A media reform group is suing the Federal Communications Commission over the Internet regulations the agency put in place late last year.
The group Free Press filed the lawsuit against the FCC Sept. 28 in the First Circuit Court of Appeals in Boston. The organization is seeking review of the FCC's December 2010 Open Internet order. Free Press, headquartered in Western Massachusetts, wants to challenge the arbitrary nature of rule provisions that provide less protection for mobile wireless Internet access than they do for wired connections as part of the FCC's net neutrality proposal.
"When the FCC first proposed the Open Internet rules, they came with the understanding that there is only one Internet, no matter how people choose to reach it," Free Press Policy Director Matt Wood said in a statement. "The final rules provide some basic protections for consumers, but do not deliver on the promise to preserve openness for mobile Internet access. They fail to protect wireless users from discrimination, and they let mobile providers block innovative applications with impunity."
Wood said the group's challenge will show that there is no evidence in the record to justify this arbitrary distinction between wired and wireless Internet access.
"The disparity that the FCC's rules create is unjust and unjustified. And it's especially problematic because of the increasing popularity of wireless, along with its increasing importance for younger demographics and diverse populations who rely on mobile devices as their primary means for getting online," he said. "Free Press will fight in court to make these rules stronger, even as we work elsewhere to uphold the FCC's crucial role in promoting openness and equality on the Internet."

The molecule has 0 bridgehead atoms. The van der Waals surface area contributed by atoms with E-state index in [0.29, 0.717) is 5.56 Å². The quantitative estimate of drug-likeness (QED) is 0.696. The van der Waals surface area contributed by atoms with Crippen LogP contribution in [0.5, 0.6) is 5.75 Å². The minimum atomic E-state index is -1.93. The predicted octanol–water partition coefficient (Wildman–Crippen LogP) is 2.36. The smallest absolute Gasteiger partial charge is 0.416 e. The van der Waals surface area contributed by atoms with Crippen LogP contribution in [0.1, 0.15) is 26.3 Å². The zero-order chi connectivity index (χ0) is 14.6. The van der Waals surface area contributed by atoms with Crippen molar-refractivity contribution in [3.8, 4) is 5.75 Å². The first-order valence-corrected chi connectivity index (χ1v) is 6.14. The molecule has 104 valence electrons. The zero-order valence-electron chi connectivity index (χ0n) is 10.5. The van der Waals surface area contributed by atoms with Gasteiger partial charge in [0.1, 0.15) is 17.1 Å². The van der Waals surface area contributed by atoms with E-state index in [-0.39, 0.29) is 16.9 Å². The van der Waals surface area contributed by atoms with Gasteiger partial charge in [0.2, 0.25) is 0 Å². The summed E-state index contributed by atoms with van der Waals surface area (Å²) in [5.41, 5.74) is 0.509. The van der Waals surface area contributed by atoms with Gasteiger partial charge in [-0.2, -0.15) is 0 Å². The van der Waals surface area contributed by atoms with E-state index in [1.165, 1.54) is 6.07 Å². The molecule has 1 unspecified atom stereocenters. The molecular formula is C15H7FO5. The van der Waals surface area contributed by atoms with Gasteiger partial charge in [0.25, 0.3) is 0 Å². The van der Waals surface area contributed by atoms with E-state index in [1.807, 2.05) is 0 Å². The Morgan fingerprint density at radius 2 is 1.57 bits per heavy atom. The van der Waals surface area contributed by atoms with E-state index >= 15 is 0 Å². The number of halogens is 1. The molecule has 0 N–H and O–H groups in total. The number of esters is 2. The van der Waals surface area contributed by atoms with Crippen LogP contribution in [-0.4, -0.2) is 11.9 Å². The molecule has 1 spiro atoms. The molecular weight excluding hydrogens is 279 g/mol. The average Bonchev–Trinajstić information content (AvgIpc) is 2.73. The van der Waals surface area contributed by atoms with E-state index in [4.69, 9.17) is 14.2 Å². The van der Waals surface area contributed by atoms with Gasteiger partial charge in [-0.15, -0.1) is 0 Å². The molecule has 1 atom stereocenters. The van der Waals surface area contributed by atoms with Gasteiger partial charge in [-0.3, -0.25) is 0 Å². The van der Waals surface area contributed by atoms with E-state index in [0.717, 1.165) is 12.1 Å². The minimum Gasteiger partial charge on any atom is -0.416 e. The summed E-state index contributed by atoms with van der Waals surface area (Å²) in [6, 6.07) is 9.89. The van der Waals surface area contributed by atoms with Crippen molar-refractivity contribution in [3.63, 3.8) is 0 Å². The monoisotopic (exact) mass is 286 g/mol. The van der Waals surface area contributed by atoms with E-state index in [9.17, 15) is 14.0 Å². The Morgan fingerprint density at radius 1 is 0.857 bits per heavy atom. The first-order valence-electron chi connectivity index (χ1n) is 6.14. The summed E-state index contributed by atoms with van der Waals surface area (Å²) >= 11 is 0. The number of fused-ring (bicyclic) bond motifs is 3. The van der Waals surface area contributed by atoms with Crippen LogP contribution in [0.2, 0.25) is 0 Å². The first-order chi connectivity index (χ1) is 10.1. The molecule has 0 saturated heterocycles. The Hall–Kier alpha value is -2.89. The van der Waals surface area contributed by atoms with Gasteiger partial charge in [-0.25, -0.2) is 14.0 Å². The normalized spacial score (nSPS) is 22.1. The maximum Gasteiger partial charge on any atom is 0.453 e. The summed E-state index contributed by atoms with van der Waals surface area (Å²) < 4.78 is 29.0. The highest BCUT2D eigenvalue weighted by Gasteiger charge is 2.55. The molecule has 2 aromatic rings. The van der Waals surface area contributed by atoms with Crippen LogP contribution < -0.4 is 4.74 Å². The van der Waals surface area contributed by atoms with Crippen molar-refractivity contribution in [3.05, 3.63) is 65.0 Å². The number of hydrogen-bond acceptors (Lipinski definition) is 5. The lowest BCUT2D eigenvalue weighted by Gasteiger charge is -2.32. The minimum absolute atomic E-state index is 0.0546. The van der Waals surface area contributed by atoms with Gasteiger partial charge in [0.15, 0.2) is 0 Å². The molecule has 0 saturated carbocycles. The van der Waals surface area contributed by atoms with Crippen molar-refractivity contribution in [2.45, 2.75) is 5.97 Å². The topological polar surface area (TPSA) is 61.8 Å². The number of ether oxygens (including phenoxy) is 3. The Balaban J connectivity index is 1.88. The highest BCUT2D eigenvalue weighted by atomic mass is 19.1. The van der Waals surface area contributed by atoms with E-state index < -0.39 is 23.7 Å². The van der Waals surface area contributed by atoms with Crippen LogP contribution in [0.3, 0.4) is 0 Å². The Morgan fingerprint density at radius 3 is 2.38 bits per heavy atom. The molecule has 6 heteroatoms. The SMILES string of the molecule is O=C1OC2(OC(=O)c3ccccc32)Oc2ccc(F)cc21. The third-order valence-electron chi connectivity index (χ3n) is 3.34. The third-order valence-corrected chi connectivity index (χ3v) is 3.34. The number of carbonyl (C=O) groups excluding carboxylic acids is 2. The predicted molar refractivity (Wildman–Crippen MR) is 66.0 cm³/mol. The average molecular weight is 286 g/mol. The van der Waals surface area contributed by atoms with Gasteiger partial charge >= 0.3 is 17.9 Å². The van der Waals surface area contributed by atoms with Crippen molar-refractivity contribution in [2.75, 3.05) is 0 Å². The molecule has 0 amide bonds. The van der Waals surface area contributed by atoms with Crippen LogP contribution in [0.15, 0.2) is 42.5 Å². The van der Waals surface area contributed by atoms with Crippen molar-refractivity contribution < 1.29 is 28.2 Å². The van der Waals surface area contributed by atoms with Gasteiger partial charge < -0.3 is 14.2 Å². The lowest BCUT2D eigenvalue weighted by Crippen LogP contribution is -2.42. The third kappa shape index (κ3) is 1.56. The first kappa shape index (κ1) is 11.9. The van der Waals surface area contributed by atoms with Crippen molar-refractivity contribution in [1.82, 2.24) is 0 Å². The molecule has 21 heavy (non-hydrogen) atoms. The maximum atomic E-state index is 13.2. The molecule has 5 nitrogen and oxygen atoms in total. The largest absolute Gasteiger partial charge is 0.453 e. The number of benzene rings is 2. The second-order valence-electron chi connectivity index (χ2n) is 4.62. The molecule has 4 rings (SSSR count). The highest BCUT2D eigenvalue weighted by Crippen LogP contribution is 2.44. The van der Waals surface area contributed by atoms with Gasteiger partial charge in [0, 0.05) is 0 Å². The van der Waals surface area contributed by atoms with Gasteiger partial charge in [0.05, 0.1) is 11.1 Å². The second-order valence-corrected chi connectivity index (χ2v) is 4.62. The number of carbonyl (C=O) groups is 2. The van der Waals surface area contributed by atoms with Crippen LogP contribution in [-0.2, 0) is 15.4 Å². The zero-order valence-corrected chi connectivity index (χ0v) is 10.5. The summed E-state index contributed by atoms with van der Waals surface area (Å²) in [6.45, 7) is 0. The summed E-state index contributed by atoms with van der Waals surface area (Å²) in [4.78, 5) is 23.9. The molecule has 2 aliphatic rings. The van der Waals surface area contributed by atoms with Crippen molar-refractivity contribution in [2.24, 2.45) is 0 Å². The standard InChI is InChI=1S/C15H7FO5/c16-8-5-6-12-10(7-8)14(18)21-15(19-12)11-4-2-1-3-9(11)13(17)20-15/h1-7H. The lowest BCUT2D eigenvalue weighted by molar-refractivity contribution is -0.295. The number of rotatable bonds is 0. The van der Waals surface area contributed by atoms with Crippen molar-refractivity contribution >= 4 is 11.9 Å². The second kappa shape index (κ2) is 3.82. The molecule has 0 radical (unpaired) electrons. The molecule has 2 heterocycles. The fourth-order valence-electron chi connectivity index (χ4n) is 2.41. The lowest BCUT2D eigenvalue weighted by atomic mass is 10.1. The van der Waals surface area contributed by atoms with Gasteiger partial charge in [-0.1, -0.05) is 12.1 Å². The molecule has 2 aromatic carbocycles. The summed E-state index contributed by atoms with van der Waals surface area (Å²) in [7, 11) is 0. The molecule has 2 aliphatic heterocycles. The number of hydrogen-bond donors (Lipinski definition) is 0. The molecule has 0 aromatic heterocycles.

Specifically, Free Press is seeking the review on the grounds that the decision violates the Communications Act of 1934, or other statutes, and is arbitrary and capricious, an abuse of discretion, or otherwise contrary to law. The organization is requesting that the court hold unlawful and set aside, vacate or enjoin such aspects of the Open Internet Order as necessary, remand the petition to the FCC for further proceedings, and order any such other relief as the court may find proper.
This article was originally published on 09-29-2011